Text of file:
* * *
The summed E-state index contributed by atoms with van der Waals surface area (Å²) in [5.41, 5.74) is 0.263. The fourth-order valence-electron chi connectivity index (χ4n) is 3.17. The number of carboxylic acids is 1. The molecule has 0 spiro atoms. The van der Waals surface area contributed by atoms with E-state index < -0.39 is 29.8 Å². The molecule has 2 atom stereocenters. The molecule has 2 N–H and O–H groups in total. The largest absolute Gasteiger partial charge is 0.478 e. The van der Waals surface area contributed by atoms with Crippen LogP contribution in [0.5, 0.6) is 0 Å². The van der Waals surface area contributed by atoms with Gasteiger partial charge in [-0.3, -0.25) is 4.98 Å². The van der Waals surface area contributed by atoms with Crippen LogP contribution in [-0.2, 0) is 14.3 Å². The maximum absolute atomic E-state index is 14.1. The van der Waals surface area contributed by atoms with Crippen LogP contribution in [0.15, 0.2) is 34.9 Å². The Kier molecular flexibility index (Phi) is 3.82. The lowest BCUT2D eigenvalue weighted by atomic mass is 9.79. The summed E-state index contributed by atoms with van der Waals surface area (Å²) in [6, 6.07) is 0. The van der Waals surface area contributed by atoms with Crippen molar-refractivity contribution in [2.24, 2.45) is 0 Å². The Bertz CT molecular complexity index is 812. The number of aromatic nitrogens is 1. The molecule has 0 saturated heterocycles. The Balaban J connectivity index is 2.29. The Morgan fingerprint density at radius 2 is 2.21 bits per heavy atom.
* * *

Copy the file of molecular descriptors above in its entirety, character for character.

The summed E-state index contributed by atoms with van der Waals surface area (Å²) in [5.41, 5.74) is 0.263. The fourth-order valence-electron chi connectivity index (χ4n) is 3.17. The number of carboxylic acids is 1. The molecule has 0 spiro atoms. The van der Waals surface area contributed by atoms with E-state index < -0.39 is 29.8 Å². The molecule has 2 atom stereocenters. The molecule has 2 N–H and O–H groups in total. The largest absolute Gasteiger partial charge is 0.478 e. The van der Waals surface area contributed by atoms with Crippen LogP contribution in [0.5, 0.6) is 0 Å². The van der Waals surface area contributed by atoms with Gasteiger partial charge in [-0.3, -0.25) is 4.98 Å². The van der Waals surface area contributed by atoms with Crippen LogP contribution in [-0.2, 0) is 14.3 Å². The maximum absolute atomic E-state index is 14.1. The van der Waals surface area contributed by atoms with Crippen LogP contribution in [0.15, 0.2) is 34.9 Å². The Kier molecular flexibility index (Phi) is 3.82. The lowest BCUT2D eigenvalue weighted by atomic mass is 9.79. The summed E-state index contributed by atoms with van der Waals surface area (Å²) in [6, 6.07) is 0. The van der Waals surface area contributed by atoms with Crippen molar-refractivity contribution in [2.24, 2.45) is 0 Å². The Bertz CT molecular complexity index is 812. The number of aromatic nitrogens is 1. The molecule has 0 saturated heterocycles. The Balaban J connectivity index is 2.29. The Morgan fingerprint density at radius 2 is 2.21 bits per heavy atom.